“I was a [state] minister during the overthrow of the Refah-Yol [coalition] government of the time, but I was not a MGK member. So, my signature is not on those MGK decisions. As those decisions were not brought to the Cabinet and no Cabinet decisions were taken later, my signature is not on them. But, of course, I am one of those who experienced those times,” he said in response to a reporter who claimed his signature appeared on documents authorizing actions taken after an MGK meeting on Feb. 28, 1997.
He was speaking during a press conference held on Monday at Esenboğa International Airport in Ankara before his departure for the Netherlands for an official visit. Also commenting on a recent investigation launched into the actors of the Feb. 28 coup, dubbed a postmodern coup as it was bloodless and unarmed, Gül said there is nothing unusual about the probe as it was an “interim period” when Turkish democracy was interrupted.
“It would not be correct to make further comments as the [legal] case has begun. The judiciary will certainly do its job and will investigate any illegality, if there is any,” he said.
On Feb. 28, 1997, the MGK made several decisions during a meeting at which it strongly criticized the government and claimed that Refah-Yol, a coalition government led by the Welfare Party (RP) and which included the True Path Party (DYP), had failed to take the necessary measures to fight what the army called reactionaryism.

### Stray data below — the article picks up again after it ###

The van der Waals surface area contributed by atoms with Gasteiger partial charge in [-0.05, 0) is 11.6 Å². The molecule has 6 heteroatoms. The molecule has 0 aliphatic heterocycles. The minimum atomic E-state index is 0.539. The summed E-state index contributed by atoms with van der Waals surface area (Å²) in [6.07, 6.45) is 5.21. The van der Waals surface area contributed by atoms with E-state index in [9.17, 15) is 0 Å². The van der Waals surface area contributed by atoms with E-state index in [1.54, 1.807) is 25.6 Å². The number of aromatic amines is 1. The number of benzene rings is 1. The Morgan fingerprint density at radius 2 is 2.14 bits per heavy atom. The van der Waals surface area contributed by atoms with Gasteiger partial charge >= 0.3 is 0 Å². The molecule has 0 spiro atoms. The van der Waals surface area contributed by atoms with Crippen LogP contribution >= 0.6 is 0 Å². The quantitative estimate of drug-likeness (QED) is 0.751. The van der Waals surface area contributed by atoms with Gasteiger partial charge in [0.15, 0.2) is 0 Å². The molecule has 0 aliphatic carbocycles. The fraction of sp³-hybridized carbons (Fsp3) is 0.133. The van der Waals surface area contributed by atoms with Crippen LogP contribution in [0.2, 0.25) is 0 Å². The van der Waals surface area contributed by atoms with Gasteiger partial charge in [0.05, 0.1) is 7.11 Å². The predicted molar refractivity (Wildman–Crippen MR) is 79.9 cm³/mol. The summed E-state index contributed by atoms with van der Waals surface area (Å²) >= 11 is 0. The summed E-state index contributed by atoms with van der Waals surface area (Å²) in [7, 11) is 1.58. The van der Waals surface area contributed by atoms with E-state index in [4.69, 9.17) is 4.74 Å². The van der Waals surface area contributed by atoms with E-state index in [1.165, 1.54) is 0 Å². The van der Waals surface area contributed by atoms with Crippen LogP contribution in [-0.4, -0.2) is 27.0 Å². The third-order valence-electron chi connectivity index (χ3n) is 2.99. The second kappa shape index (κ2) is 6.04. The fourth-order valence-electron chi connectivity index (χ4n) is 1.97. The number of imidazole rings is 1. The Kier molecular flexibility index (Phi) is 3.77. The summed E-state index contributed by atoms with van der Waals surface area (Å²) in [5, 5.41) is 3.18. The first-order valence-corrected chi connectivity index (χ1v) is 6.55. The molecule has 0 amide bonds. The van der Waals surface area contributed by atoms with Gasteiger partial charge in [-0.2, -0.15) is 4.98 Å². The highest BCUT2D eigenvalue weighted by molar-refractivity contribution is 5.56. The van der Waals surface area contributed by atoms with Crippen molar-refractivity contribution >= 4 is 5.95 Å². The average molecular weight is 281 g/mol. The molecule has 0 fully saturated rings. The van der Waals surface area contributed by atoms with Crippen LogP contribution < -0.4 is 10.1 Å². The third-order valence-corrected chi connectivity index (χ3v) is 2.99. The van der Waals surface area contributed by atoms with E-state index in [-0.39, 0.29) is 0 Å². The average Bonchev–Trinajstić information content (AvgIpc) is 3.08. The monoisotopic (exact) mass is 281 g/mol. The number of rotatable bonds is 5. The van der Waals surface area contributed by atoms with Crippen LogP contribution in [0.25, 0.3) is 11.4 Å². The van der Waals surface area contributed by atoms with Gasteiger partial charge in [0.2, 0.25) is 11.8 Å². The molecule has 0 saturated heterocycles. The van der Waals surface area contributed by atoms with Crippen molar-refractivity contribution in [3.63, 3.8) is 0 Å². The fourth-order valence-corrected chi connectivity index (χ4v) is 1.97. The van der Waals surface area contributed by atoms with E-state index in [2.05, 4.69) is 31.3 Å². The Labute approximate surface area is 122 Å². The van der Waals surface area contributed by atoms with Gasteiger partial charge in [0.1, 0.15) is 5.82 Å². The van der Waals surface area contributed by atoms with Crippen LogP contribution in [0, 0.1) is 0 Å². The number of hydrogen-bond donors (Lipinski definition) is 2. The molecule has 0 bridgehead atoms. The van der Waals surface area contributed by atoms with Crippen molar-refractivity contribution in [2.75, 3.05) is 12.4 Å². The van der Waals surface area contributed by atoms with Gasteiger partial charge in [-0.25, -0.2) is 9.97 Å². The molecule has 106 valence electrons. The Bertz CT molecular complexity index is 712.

The decisions were then presented to then prime minister and RP leader Necmettin Erbakan for approval. Erbakan was forced to sign off on the military council's decrees. He subsequently resigned, handing over the Prime Ministry to his coalition partner, Tansu Çiller.
The decisions taken at the MGK meeting on Feb. 28 and signed by Prime Minister Erbakan were interpreted by many at the time as the military interfering, thus inhibiting the basis for democracy. The Feb. 28 coup introduced a series of harsh restrictions on religious life, with an unofficial but widely practiced ban on the use of the Islamic headscarf. The military was purged of members with suspected ties to religious groups.
In addition, a number of newspapers were closed down after the coup based on the MGK's decision to more closely monitor media outlets. Last week, an Ankara prosecutor issued detention warrants for 31 suspects in investigation into the postmodern coup; 18 have already been arrested.